}
   }
}

On my 2012 MacBook Pro, the 8500 words go through 22817 (unique) edge pairs in 0.12 sec.

[EDIT] to illustrate my first point, I made a "brute force" algorithm using arrays of characters instead of Strings :

   let wordArrays = allWords.map{Array($0.unicodeScalars)}
   for i in 0..<wordArrays.count-1
   {
      let word1 = wordArrays[i]
      for j in i+1..<wordArrays.count
      {
         let word2 = wordArrays[j]
         if word1.count != word2.count { continue }

         var distance = 0
         for c in 0..<word1.count 
         {
            if word1[c] == word2[c] { continue }
            distance += 1
            if distance > 1 { break }
         }
         if distance == 1
         { addEdge(source:allWords[i], neighbour:allWords[j]) }
      }
   }

This goes through the unique pairs in 0.27 sec. The reason for the speed difference is the internal model of Swift Strings which is not actually an array of equal length elements (characters) but rather a chain of varying length encoded characters (similar to the UTF model where special bytes indicate that the following 2 or 3 bytes are part of a single character. There is no simple Base+Displacement indexing of such a structure which must always be iterated from the beginning to get to the Nth element.

Note that I used unicodeScalars instead of Character because they are 16 bit fixed length representations of characters that allow a direct binary comparison. The Character type isn't as straightforward and take longer to compare.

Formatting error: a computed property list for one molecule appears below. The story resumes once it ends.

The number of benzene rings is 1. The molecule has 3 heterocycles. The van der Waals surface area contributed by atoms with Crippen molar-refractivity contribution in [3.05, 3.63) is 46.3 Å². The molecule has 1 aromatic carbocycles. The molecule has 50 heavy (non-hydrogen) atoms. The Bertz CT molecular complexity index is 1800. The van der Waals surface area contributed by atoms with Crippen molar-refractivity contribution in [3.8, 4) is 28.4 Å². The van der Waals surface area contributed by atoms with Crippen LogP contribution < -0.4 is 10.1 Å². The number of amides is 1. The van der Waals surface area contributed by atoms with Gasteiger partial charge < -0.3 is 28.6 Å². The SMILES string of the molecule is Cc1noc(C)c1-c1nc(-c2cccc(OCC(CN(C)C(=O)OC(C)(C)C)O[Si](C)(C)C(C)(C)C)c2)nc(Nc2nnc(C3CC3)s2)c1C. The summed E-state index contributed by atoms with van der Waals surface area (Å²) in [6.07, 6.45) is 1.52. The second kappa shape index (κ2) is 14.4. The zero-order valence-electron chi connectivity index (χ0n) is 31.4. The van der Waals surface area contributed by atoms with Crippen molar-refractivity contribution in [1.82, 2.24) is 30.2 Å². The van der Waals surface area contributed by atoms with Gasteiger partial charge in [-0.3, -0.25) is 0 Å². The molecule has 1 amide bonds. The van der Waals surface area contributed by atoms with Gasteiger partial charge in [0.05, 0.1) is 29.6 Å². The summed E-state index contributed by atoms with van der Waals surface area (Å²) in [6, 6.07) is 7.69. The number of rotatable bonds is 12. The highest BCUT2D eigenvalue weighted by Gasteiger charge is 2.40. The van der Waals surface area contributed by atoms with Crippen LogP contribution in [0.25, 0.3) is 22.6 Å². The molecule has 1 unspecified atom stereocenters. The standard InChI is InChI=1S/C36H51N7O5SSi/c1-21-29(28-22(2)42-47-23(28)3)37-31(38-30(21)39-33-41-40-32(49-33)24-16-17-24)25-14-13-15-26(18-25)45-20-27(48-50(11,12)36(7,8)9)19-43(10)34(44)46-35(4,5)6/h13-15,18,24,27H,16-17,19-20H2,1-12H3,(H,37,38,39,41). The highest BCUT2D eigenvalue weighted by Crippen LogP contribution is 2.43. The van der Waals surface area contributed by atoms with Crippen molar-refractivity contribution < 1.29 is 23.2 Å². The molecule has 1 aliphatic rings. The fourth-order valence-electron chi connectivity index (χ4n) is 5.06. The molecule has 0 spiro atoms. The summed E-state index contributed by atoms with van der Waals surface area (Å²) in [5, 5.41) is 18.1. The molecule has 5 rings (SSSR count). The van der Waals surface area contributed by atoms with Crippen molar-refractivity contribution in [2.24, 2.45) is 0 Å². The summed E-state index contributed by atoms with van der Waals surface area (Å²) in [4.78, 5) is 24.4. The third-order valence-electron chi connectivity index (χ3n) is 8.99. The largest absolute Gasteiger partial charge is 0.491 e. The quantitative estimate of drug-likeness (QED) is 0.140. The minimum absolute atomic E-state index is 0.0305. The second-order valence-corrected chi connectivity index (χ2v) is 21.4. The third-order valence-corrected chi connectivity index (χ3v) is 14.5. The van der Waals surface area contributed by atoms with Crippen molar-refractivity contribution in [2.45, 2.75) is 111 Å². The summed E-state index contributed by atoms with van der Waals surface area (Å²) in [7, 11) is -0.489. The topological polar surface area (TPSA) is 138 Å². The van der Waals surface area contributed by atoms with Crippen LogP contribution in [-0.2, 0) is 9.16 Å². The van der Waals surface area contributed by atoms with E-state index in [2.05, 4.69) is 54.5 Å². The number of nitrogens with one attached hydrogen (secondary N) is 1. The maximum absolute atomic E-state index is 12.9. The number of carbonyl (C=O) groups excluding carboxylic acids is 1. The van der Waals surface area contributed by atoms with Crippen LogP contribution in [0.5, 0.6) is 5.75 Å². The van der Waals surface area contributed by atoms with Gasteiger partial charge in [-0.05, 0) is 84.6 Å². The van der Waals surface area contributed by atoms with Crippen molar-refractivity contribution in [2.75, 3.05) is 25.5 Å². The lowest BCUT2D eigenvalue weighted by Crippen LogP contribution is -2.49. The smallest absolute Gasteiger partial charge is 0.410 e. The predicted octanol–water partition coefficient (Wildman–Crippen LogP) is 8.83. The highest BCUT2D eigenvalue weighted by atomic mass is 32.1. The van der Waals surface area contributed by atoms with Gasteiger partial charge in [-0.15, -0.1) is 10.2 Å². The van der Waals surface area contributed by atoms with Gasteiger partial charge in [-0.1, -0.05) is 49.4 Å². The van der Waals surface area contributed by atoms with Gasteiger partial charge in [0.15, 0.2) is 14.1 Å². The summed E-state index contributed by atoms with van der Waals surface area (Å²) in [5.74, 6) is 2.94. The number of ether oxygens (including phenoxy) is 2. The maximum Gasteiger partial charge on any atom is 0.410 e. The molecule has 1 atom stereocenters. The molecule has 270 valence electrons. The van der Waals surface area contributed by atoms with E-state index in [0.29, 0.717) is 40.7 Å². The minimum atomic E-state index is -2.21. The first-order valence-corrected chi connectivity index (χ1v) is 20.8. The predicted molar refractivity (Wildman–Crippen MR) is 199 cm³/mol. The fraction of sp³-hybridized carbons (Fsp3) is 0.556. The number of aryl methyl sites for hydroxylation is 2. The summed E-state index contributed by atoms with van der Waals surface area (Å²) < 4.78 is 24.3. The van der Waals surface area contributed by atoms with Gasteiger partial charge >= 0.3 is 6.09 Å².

Try this:

extension String {
    func hammingDistance(to other: String) -> Int? {
        guard self.characters.count == other.characters.count else { return nil }

        return zip(self.characters, other.characters).reduce(0) { distance, chars in
            distance + (chars.0 == chars.1 ? 0 : 1)
        }
    }
}

print("read".hammingDistance(to: "hear")) // => 2
  • a.characters and b.characters can be saved in the local variable tho. – user28434 Aug 30 '17 at 16:14
  • @user28434 To what end? – Alexander Aug 30 '17 at 16:15
  • characters property getter may have computational overhead – user28434 Aug 30 '17 at 16:16
  • @user28434 I'll leave that to the compiler, and correct it if the profiler shows it's an actual issue. – Alexander Aug 30 '17 at 16:16
  • This version uses about 4 times more computation then the one I suggestion – Bence Pattogato Aug 30 '17 at 16:23

The following code executed in 0.07 secounds for 8500 characters:

func getHammingDistance(w1: String, w2: String) -> Int {
    if w1.characters.count != w2.characters.count {
        return -1
    }

    let arr1 = Array(w1.characters)
    let arr2 = Array(w2.characters)

    var counter = 0
    for i in 0 ..< arr1.count {
        if arr1[i] != arr2[i] { counter += 1 }
    }

    return counter
}
  • 1 iteration through w1 and w2 compare the counts, 1 iteration through w1 to needlessly copy its contents into an array, then the same for w2, then one iteration to compare the characters. That's 5 iterations, as opposed to my solution's 3. – Alexander Aug 30 '17 at 16:26
  • still faster :) – Bence Pattogato Aug 30 '17 at 16:28
  • How did you benchmark it? – Alexander Aug 30 '17 at 16:29